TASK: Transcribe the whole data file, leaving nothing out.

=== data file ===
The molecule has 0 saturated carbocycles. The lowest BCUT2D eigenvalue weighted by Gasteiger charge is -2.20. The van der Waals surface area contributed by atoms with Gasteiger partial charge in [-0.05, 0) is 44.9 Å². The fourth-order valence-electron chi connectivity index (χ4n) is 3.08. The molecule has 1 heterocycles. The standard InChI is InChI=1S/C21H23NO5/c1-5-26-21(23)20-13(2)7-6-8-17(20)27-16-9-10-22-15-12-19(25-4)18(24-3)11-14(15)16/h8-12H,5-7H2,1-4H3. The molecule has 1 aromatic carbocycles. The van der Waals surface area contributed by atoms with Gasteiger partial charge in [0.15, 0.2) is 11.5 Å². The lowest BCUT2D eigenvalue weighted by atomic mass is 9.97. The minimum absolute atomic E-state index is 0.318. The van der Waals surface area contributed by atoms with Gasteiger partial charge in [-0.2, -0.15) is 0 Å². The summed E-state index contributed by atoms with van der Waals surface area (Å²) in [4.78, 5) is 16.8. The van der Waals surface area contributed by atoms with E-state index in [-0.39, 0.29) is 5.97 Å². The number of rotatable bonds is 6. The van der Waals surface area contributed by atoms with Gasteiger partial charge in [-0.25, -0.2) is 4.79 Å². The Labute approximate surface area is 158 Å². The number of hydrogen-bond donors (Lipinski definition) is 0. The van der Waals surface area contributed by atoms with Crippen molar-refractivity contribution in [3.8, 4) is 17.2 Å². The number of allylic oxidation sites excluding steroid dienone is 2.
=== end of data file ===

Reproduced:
The molecule has 0 saturated carbocycles. The lowest BCUT2D eigenvalue weighted by Gasteiger charge is -2.20. The van der Waals surface area contributed by atoms with Gasteiger partial charge in [-0.05, 0) is 44.9 Å². The fourth-order valence-electron chi connectivity index (χ4n) is 3.08. The molecule has 1 heterocycles. The standard InChI is InChI=1S/C21H23NO5/c1-5-26-21(23)20-13(2)7-6-8-17(20)27-16-9-10-22-15-12-19(25-4)18(24-3)11-14(15)16/h8-12H,5-7H2,1-4H3. The molecule has 1 aromatic carbocycles. The van der Waals surface area contributed by atoms with Gasteiger partial charge in [0.15, 0.2) is 11.5 Å². The lowest BCUT2D eigenvalue weighted by atomic mass is 9.97. The minimum absolute atomic E-state index is 0.318. The van der Waals surface area contributed by atoms with Gasteiger partial charge in [-0.2, -0.15) is 0 Å². The summed E-state index contributed by atoms with van der Waals surface area (Å²) in [4.78, 5) is 16.8. The van der Waals surface area contributed by atoms with E-state index in [-0.39, 0.29) is 5.97 Å². The number of rotatable bonds is 6. The van der Waals surface area contributed by atoms with Gasteiger partial charge in [-0.25, -0.2) is 4.79 Å². The Labute approximate surface area is 158 Å². The number of hydrogen-bond donors (Lipinski definition) is 0. The van der Waals surface area contributed by atoms with Crippen molar-refractivity contribution in [3.8, 4) is 17.2 Å². The number of allylic oxidation sites excluding steroid dienone is 2.